“If you go back even a week ago or 10 days ago, the case predictions from those models suggested we should have had many more cases by now,” Murray said.

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Ten days ago, the models were predicting that the UW Medicine System could expect as many as 950 patients hospitalized with COVID-19 at the the epidemic’s peak, said Lisa Brandenburg, president of UW Medicine Hospitals & Clinics. The latest modeling shows a 20 to 30 percent reduction, or an expected maximum of 750 to 650 patients with COVID-19, the respiratory disease caused by the novel coronavirus.

Since UW Medicine and its four hospitals already prepared for the earlier, worst-case scenario — identifying where to squeeze in extra beds and how to mobilize additional staff — Brandenburg said she’s increasingly confident they will be able to handle the surge.

“Generally speaking, it’s very good news for us that the curve seems to be flattening here in Washington state, but it doesn’t mean we don’t still have a substantial amount of work to be done, in terms of taking care of people in the region.”

Hospitals across the state reported 254 admissions of people with COVID-19-like symptoms in the third week of March. That’s double the number two weeks earlier, but only a 10% increase over the week before.

Many medical facilities and hospitals still don’t have enough protective gear, said Cassie Sauer, president and chief executive officer of the Washington State Hospital Association. Another big unknown is whether there will be enough ventilators for critically ill patients, she said.

The UW analysis estimates nearly 20,000 patients nationwide will need ventilators to keep them alive when hospitalizations peak. In Washington, the estimate is 236, and it’s not clear whether the state will have enough of the vital machines, Sauer said.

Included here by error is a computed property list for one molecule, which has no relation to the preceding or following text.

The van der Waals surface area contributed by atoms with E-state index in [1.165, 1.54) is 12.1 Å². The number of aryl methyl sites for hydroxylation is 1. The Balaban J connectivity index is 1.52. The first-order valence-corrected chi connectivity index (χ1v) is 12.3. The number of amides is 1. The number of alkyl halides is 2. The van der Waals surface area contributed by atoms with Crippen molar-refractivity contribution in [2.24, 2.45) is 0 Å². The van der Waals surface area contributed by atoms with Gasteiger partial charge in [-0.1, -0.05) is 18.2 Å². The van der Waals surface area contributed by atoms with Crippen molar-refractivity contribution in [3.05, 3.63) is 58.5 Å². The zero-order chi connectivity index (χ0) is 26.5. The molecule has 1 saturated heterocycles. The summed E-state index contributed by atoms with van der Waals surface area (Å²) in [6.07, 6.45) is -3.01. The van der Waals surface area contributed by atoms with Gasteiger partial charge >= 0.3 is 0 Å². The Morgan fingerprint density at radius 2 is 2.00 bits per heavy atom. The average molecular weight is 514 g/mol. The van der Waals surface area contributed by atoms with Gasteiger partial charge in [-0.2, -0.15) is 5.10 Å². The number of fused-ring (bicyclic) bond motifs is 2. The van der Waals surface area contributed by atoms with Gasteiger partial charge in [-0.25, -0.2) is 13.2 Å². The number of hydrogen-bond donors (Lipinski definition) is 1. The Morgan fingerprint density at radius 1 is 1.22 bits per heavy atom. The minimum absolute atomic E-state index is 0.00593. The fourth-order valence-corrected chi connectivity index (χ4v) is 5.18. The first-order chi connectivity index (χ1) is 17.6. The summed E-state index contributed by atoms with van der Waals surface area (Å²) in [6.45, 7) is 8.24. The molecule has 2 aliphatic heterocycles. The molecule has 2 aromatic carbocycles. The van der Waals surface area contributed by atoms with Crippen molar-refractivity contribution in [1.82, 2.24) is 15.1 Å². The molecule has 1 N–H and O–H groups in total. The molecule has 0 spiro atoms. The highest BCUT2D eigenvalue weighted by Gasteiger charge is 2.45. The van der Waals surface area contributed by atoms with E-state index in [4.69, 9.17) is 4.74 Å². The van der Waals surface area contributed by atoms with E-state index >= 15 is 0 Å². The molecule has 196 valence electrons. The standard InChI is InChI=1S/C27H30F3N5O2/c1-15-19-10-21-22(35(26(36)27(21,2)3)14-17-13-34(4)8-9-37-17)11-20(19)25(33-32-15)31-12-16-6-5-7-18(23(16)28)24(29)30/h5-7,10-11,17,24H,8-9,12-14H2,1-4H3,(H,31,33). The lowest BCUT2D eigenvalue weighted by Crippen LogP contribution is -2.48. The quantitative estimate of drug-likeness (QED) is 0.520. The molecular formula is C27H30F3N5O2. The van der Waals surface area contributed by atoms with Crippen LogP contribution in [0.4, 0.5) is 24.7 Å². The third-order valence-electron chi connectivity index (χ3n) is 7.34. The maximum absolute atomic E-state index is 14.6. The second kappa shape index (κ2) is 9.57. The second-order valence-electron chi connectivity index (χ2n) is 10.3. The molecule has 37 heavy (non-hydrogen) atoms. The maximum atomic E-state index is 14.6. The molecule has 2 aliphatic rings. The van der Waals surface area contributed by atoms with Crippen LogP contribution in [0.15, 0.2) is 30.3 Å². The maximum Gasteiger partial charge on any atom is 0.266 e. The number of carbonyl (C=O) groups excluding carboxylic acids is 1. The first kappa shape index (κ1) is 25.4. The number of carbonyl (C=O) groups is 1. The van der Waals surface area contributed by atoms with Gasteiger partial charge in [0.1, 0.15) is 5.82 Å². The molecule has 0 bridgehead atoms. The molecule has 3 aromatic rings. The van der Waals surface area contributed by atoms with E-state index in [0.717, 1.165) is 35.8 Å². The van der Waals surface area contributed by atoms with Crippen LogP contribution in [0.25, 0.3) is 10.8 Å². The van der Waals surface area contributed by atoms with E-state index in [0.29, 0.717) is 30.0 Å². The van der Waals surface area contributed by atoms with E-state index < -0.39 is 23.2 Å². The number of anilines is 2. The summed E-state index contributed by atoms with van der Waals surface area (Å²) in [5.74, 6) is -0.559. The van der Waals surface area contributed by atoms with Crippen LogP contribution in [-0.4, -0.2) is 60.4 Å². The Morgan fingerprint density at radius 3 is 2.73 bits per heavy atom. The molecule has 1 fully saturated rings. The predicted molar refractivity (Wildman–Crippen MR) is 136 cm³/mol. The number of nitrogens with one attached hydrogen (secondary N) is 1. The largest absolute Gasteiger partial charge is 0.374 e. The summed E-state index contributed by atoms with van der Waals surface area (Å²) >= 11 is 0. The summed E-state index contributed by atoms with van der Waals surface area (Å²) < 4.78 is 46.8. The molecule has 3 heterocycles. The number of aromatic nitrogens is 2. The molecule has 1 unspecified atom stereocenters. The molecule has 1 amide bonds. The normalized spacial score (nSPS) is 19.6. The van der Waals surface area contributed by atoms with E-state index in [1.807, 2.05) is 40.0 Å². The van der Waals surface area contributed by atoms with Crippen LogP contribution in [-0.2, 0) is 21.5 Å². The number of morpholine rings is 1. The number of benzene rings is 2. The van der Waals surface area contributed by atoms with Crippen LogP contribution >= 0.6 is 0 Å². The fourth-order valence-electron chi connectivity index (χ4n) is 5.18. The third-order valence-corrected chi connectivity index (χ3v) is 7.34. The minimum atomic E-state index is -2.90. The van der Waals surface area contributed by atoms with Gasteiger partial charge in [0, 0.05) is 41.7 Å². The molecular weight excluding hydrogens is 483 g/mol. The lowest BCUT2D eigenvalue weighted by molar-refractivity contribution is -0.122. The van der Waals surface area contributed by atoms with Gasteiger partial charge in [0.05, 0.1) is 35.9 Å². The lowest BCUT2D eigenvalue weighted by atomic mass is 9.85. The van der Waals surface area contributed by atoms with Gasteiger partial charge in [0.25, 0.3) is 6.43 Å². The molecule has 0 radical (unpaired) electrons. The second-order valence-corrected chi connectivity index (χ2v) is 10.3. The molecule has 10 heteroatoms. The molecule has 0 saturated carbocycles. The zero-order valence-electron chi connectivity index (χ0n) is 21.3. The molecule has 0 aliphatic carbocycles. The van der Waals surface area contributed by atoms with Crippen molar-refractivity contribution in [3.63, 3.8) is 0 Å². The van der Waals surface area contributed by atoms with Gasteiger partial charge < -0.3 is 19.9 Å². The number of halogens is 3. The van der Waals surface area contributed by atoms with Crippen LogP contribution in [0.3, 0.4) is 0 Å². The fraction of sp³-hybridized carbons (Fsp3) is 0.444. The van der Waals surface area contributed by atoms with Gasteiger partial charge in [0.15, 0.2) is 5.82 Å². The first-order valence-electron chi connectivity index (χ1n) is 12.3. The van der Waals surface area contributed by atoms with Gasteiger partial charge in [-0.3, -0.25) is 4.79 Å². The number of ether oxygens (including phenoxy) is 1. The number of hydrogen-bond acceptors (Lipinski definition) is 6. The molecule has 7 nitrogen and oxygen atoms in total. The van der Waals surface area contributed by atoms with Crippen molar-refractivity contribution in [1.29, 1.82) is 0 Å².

“I remain massively worried about this whole thing,” she said. “We don’t know enough about the disease. We don’t know enough about how seriously people are taking the ‘stay home and stay healthy’ order.”

However, Sauer also said some hospitals may soon reopen their operating rooms to a limited number of elective surgeries for people with the most urgent medical needs.

The UW projections show that the “first wave” of the epidemic should begin to wane by the end of May or the first week of June. But if social distancing measures are lifted before then, infections and deaths will surge again, Murray warned.

For example, if the number of deaths in Washington peaks around April 20 then begins to decline, as the model currently projects, public pressure to lift the restrictions will become fierce.

“I think the big issue will be in May,” Murray said. “We’ll still have plenty of infections and cases and deaths, but some people will say: ‘We’ve [gone] past the peak. Why can’t we stop social distancing?’

“But if we do stop, and there are still plenty of cases in the community, we can go right back to exponential growth.”

It remains to be seen whether there will be a second wave of infections in the fall, Murray added. Models predicted one during the 2003 SARS epidemic, but it never materialized.

Beginning Monday, Murray and his colleagues will be updating their model daily and posting the results on IHME’s website: healthdata.org.